The information from the feet and ankles is sent to the brain to provide a sense of how our body is oriented. When walking on an incline or a decline this can get more complicated, with more muscle activity and more information being sent to the brain. If this information conflicts with the information from the vestibular or visual systems there can be confusion in the processing in the brain and a lack of ability to adapt to the environment (such as missing a step or stumbling/staggering).
All of these fine-tuned movements and measurements happening in the body allow for a number of places where things can break down. Sometimes, this system alone can lead to balance difficulties as inaccurate information from the feet, ankles, joints, and muscles can lead the brain to make poor decisions based on faulty information. Even in people who are experiencing primarily vestibular dysfunction it is often necessary to train the muscles of the lower extremities to develop control, strength, and power. The strength and power are often overlooked, particularly in an older population, but it is vital that the muscles of the foot and ankle be able to make the adjustments needed to maintain balance.
What can happen in some situations is that the brain will recognize an adjustment needs to be made, perhaps in a more challenging environment, but the ankles and feet are not powerful enough to make the necessary correction. This can lead to stumble, stagger, or fall, depending on the situation. Beyond the feet and legs themselves there is also the consideration of the core musculature that holds our spine and hips stable while moving or statically positioned. These muscles and the general control of this area from a proprioceptive perspective can greatly affect the control of our bodies and provide other strategies for maintaining balance outside of the ankle. While the ankle is the first line of defence for the average challenge to our balance, the hips and lower back can create changes in the center of gravity.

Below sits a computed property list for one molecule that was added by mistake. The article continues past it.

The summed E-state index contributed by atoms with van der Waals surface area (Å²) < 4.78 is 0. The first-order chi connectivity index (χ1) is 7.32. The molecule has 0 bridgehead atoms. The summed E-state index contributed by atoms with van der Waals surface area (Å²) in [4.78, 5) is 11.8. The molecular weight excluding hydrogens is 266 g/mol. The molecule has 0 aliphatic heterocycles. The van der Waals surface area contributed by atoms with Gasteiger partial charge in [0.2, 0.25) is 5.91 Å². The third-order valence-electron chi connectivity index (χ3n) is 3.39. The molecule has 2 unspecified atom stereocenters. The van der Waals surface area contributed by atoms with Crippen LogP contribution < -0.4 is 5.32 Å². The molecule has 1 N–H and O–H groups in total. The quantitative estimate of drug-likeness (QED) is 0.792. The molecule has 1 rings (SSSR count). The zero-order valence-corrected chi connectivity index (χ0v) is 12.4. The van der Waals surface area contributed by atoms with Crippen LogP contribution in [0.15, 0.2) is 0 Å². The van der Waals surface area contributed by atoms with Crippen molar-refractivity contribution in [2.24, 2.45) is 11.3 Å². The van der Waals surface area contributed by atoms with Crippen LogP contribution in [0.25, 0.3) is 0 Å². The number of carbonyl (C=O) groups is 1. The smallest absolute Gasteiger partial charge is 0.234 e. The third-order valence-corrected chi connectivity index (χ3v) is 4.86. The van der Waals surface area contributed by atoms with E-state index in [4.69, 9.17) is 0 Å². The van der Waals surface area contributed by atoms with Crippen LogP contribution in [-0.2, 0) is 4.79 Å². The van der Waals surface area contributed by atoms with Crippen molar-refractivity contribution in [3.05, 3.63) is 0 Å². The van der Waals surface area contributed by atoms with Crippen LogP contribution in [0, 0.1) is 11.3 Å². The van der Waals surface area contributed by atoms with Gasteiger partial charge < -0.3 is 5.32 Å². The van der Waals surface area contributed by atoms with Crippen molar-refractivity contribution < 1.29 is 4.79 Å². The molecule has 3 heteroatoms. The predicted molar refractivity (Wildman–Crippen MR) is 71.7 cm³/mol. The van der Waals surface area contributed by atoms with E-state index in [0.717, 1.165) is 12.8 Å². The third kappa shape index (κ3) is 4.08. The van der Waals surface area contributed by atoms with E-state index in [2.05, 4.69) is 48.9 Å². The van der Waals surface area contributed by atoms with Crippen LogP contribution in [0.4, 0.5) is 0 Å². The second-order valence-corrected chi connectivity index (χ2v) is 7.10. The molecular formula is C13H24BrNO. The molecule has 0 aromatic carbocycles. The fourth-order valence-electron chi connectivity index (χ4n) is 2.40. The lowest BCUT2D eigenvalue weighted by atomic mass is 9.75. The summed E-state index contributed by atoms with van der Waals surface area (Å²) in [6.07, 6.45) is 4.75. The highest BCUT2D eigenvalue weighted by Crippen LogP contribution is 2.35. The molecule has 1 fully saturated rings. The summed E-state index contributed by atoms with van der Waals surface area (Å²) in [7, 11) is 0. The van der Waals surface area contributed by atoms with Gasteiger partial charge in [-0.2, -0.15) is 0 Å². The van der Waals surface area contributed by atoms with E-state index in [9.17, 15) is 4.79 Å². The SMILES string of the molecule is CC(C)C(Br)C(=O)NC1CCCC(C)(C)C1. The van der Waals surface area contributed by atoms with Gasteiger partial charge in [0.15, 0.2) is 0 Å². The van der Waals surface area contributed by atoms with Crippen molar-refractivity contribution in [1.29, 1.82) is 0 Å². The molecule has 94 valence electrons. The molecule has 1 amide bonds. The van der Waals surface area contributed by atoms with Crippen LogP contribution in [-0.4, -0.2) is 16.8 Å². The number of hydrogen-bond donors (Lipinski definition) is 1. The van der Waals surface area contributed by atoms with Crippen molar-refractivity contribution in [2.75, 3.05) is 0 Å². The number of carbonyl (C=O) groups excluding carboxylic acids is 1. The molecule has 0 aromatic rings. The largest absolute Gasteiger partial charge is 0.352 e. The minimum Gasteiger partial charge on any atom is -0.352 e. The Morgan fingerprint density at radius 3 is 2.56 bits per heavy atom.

In an ideal situation, a small challenge to our balance would rely largely on the ankles and their respective muscles to adjust. However, if the challenge is large or fast, the hips can shift to absorb some of the force and to significantly alter the center of gravity. If the movement of the hips themselves is not enough, leaning the trunk/torso by utilizing the core musculature can also be implemented to regain or maintain equilibrium.
All of this is happening in a fraction of a second and is typically coordinated by the brain without much conscious effort. That being said, it is possible to train these responses and these systems. Much like any skill, progressive practice and repetition with guidance from a skilled practitioner can typically provide improvement in strategies and functional outcomes.
- Vestibular Rehabilitation: 4th Edition. Herdman, Susan. Clendaniel, Richard. ISBN 9780803640818. F.A. Davis. July 2014.
- Current concepts and future approaches to vestibular rehabilitation. Tjernstrom, F., Zur, O., Jahn, K. J Neurol 2016. DOI 10.1007/s00415-015-7914-1.
- Effects of balance training on balance performance in healthy older adults: a systematic review and meta-analysis. Lesinski M., et al. Sports Med 2015. DOI 10.1007/s40279-015-0375-y.